(Note that our Eugenides-review is just one among many reviews of that book that any search engine query leads users to (though, of course, with it's many links it is among the most useful); our Muldoon and Power coverage is harder to miss.)
The Pulitzer Prizes were announced Monday, and we actually have a number of the arts-winners under review.
As we reported about two weeks ago, Samantha Power picked up the J. Anthony Lukas Book Prize for "A Problem from Hell" (see our review).
Now she's picked up the Pulitzer too, in the general non-fiction category -- for those works of non-fiction "not eligible for consideration in any other category".
It doesn't pay as much as the J. Anthony Lukas Book Prize (7500 dollars for the Pulitzer v. 10,000 for the other one), but is perhaps considered more prestigious.
So maybe the book will do well in the paperback edition (which is scheduled for release at the end of the month); it is certainly deserving.
The weakest of the winners is fiction-winner, Middlesex by Jeffrey Eugenides (see our review).
Of course, that's the one arts-prize where the specifications are a bit more specific, as it's awarded: "For distinguished fiction by an American author, preferably dealing with American life".
For what it's worth (not much, except to the Pulitzer judges) Eugenides does do that.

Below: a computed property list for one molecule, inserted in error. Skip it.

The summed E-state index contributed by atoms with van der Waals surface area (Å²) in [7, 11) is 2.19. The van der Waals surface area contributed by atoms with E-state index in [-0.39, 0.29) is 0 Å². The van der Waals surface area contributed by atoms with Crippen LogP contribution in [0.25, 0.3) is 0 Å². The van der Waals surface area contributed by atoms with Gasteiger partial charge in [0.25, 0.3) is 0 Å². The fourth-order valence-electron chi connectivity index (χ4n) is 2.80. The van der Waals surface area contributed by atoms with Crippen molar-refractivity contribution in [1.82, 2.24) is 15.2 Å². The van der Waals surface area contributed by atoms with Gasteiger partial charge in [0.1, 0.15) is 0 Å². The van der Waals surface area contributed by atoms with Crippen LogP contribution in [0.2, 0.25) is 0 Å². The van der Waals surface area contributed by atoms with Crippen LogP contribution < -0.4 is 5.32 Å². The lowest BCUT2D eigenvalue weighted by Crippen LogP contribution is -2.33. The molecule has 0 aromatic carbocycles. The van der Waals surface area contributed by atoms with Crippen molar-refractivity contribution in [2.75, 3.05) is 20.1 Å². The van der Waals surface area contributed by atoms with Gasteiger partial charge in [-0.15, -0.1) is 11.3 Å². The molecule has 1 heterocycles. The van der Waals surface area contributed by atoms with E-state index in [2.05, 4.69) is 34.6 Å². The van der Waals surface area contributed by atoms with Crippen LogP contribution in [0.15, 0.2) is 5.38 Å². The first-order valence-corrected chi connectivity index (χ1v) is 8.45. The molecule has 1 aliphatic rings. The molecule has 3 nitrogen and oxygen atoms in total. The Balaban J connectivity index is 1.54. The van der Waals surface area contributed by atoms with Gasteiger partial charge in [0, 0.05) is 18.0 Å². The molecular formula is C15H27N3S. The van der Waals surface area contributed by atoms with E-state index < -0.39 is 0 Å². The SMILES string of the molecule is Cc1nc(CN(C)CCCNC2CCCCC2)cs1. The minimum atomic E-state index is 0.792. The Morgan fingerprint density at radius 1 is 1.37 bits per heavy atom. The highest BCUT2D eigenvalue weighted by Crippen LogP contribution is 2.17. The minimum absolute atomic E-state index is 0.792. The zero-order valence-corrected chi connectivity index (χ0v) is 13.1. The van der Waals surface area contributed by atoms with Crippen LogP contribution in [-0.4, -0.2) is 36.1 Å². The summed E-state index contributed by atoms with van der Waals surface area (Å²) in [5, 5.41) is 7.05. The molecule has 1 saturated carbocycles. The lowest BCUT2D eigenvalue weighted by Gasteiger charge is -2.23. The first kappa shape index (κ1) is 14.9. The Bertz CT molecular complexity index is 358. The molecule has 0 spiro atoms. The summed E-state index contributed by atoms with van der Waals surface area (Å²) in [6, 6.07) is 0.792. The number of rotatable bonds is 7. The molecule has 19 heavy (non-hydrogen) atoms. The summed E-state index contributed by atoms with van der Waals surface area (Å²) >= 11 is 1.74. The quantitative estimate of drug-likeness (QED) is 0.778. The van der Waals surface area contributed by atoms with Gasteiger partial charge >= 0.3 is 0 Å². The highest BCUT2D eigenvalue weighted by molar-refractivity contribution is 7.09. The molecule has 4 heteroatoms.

And it's certainly not a bad book.
You'd think Paul Muldoon was Irish, but in the bizarre world of literary honours it is often the passport that counts, and Muldoon is a naturalized American citizen, making him eligible for the Pulitzer -- which he has won this year (in the poetry category) for Moy Sand and Gravel (see also our review).
Italo Calvino's very posthumous collection, Hermit in Paris, (translated by Martin McLaughlin) is now also available in the US.
We're not sure we'll get around to reviewing this title anytime soon, so here some links and reactions:
There's also a review in the 6 April issue of The New York Times Book Review by Richard Eder (of the pieces he writes: "with two or three exceptions, they are the palest in the ever more diluted succession of Calvino's posthumously issued books").
Per Olov Enquist's The Visit of the Royal Physician (or The Royal Physician's Visit, as the American title would have it) won this year's The Independent Foreign Fiction Prize; see Boyd Tonkin's report in today's issue of The Independent.
Certainly a worthy winning title: see our review.
And perhaps the very deserving Enquist will attract a bit more notice in the English-speaking world now; there's a lot of his work that's still untranslated.
(See also our reviews of a few of his other titles that actually have been translated: Captain Nemo's Library, Downfall, and The Night of the Tribades.)
Danuta Kean offers a depressing article in yesterday's Evening Standard: Writing on the breadline.
Apparently British authors (and, presumably, their counterparts elsewhere too) earn a "pitiful return" on:
hardbacks that had been sold through burgeoning book clubs and high street outlets like The Book People, a firm that specialises in selling books in industrial quantities to people in large workplaces.
A real problem for some authors -- but then there are the confused whiners with whom it is hard to sympathize: